Over the next week, I’ll share ideas that will get you ready for your Hour of Code. This includes (links won’t work until the articles are posted):
- Hour of Code? Here’s why you should participate
- Long list of websites by grade
- 15 Unusual Projects
- The Easiest No-coding Way to Build an Education App
This is a long list of online activities related to coding and programming. It is updated once a year so I apologize in advance for any dead links. At any time during the year, click to take you to the master list.
Program on computers, iPads, laptops–whatever works, whatever age. I’ll start this list with web-based options, by grade level and then continue with a mash-up:
Build an App
- Apps Geyser
- App Inventor–build Android apps on a smartphones; from MIT
- Game Salad
- Glide–create an app from a spreadsheet
- Jotform App Builder
- Metaverse–create apps using Metaverse’s AR platform
- C-STEM Studio–download to teach computers, science, technology, engineering and math with robotics
- Code Academy
- Everyone Can Code–from Apple
- Free Code Camp
- Google Computer Science for High School–free workshops (with application) for K-12 teachers
- Learn to Code (for free)
- Ted-ED Think Like A Coder–a 10-episode cartoon-based series to teach kids about coding in a game format
- Tree House
Hour of Code
- Animatron–design and publish animated and interactive content that plays everywhere, from desktop computers to mobile devices.
- Basics of Coding–from AT&T
- BeeBop–based on the Beebop floor robot–free
- BotLogic–great for Kindergarten and youngers
- BrainPop coding games
- Build a website–a guide
- Cargo-Bot—logic iPad game
- Cato’s Hike (K+)
- Chrome Experiments–geeky experimentation with programming
- Codea (Perfect for Intermediate+)
- Code.org–learn to code; with teacher accounts, no student emails required (join with Join code)
- Codespace–coding curriculum
- Daisy the Dinosaur—intro to programming
- Edabit–learn to code with interactive challenges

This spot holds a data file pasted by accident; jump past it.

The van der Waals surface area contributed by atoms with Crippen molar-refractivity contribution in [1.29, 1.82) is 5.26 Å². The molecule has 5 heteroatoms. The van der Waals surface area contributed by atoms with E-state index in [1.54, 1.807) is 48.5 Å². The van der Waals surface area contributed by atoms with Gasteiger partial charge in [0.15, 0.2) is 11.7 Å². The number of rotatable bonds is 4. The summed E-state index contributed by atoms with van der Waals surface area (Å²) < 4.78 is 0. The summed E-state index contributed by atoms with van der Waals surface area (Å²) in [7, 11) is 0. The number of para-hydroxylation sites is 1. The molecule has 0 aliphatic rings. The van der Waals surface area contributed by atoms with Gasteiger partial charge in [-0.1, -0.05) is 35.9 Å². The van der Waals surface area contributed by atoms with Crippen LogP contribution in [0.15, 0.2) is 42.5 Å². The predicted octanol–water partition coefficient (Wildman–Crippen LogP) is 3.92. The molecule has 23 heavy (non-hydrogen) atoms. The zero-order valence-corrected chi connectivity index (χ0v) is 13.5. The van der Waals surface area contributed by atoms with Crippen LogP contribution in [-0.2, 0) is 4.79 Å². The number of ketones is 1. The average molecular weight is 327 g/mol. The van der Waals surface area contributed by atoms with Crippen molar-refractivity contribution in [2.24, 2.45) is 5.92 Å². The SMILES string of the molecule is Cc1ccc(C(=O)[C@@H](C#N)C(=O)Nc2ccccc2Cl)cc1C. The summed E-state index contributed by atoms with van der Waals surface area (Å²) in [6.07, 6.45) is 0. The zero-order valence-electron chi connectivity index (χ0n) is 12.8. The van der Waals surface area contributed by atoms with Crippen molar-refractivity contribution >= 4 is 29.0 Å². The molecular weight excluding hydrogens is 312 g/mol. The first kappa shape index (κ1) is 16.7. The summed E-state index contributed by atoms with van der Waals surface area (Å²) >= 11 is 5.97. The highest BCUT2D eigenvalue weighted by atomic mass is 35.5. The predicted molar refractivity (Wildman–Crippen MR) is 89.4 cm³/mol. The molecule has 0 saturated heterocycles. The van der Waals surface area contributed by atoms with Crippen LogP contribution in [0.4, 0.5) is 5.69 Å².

- Foos–app or desktop; K-1
- Grasshopper–coding app for beginners with lesson tutorials; intuitive
- Hopscotch (for up to intermediate–more complicated that Kodable)
- Hummingbird Robotics
- I like programming video
- Kodable–-great for K-2–learn to code before you can read
- Kodu—game programming
- KOOV–by Sony Education
- Learn to code
- LightBot Jr.–programming for six-year olds
- Lightbot–solving puzzles with programming; MS
- Minecraft coding mod
- Move the Turtle–programming via iPad for middle school
- Osmo Coding--a purchased game system to teach coding
- Pencil Code
- Pyonkee–free, a little glitchy
- Robby Leonardi–programmer–a game played about programming in the style of Mario
- Roboblockly–to teach coding and math, from UCDavis
- ScratchJr--for ages 5-7
- Stencyl–build games without coding with downloaded software
- Stickman–draw a stick figure and the site animates it
- Swift Playground–from Apple, includes lessons and challenges designed to teach kids to code
- Symbaloo collection for coding
- TED Talk on young programmers
- Which Language Should You Learn to Code–an infographic of options
- C-STEM Studio
- Cue–from Wonder Workshop
- Dash and Dot — from Wonder Workshop–younger thinkers
- Robot Don
Click for an Hour of Code lesson plan bundle (K-8).
Click for Robotics 101 lesson plan.
More on Hour of Code
6 Unplugged Activities for Hour of Code
Hour of Code–Is it the right choice?
Looking for a Class Robot? Try Robo Wunderkind
PrimoToys–unplugged programming for youngers
Root Robotics–Great Way to Extend Hour of Code
Should Coding be a Part of the Modern School’s Curriculum?
Websites and Apps to Support Hour of Code
Why Should Students Learn Computer Science? A Teacher’s Perspective
Wonder Workshop’s Amazing Dash
@CSEdWeek #hourofcode #hoc #edtech
Jacqui Murray has been teaching K-18 technology for 30 years. She is the editor/author of over a hundred tech ed resources including a K-12 technology curriculum, K-8 keyboard curriculum, K-8 Digital Citizenship curriculum. She is an adjunct professor in tech ed, Master Teacher, webmaster for four blogs, an Amazon Vine Voice, CSTA presentation reviewer, freelance journalist on tech ed topics, contributor to NEA Today, and author of the tech thrillers, To Hunt a Sub and Twenty-four Days. You can find her resources at Structured Learning.
6 thoughts on “Coding Websites/Webtools by Grade”
Great! Looking forward to taking a look at many of these resources, Jacqui!
There are some great ones. I just reviewed Jotforms App, a free way to make an app. I’m thinking about trying it!
So many great resources, Jacqui. Thank you.
Coding is definitely mainstreamed and simplified. It ties into kids’ interest in tech devices. I love it.
I agree. So much easier than learning BASIC when I first had a go in the 80s. 😂
And BASIC sounded so friendly! I never did learn it, but I did enjoy DOS.
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